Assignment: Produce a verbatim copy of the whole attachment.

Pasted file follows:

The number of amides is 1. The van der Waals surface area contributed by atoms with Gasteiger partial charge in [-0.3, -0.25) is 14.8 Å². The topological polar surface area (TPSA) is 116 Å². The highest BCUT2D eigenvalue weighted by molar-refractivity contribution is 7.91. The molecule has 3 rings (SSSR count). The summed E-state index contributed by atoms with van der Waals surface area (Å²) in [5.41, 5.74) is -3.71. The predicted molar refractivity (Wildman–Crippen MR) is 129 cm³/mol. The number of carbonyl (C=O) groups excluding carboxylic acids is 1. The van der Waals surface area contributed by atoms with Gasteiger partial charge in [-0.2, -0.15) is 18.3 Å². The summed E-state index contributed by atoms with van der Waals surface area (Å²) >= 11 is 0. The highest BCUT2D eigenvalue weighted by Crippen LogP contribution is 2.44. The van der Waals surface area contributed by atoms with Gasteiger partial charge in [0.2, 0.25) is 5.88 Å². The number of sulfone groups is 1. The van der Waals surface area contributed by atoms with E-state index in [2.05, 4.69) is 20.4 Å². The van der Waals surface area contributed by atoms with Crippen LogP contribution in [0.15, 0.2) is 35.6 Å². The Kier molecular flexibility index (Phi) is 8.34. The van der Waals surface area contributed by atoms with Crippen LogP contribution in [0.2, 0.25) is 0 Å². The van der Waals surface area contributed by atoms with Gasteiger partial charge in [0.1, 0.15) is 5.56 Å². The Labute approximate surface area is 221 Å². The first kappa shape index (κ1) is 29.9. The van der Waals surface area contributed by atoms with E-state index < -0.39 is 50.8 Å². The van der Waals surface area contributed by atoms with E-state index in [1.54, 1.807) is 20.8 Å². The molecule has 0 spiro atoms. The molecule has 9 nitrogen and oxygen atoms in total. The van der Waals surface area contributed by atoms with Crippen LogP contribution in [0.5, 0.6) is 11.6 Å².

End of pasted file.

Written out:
The number of amides is 1. The van der Waals surface area contributed by atoms with Gasteiger partial charge in [-0.3, -0.25) is 14.8 Å². The topological polar surface area (TPSA) is 116 Å². The highest BCUT2D eigenvalue weighted by molar-refractivity contribution is 7.91. The molecule has 3 rings (SSSR count). The summed E-state index contributed by atoms with van der Waals surface area (Å²) in [5.41, 5.74) is -3.71. The predicted molar refractivity (Wildman–Crippen MR) is 129 cm³/mol. The number of carbonyl (C=O) groups excluding carboxylic acids is 1. The van der Waals surface area contributed by atoms with Gasteiger partial charge in [-0.2, -0.15) is 18.3 Å². The summed E-state index contributed by atoms with van der Waals surface area (Å²) >= 11 is 0. The highest BCUT2D eigenvalue weighted by Crippen LogP contribution is 2.44. The van der Waals surface area contributed by atoms with Gasteiger partial charge in [0.2, 0.25) is 5.88 Å². The number of sulfone groups is 1. The van der Waals surface area contributed by atoms with E-state index in [2.05, 4.69) is 20.4 Å². The van der Waals surface area contributed by atoms with Crippen LogP contribution in [0.15, 0.2) is 35.6 Å². The Kier molecular flexibility index (Phi) is 8.34. The van der Waals surface area contributed by atoms with Crippen LogP contribution in [0.2, 0.25) is 0 Å². The van der Waals surface area contributed by atoms with Gasteiger partial charge in [0.1, 0.15) is 5.56 Å². The Labute approximate surface area is 221 Å². The first kappa shape index (κ1) is 29.9. The van der Waals surface area contributed by atoms with E-state index < -0.39 is 50.8 Å². The van der Waals surface area contributed by atoms with E-state index in [1.54, 1.807) is 20.8 Å². The molecule has 0 spiro atoms. The molecule has 9 nitrogen and oxygen atoms in total. The van der Waals surface area contributed by atoms with Crippen LogP contribution in [0.5, 0.6) is 11.6 Å².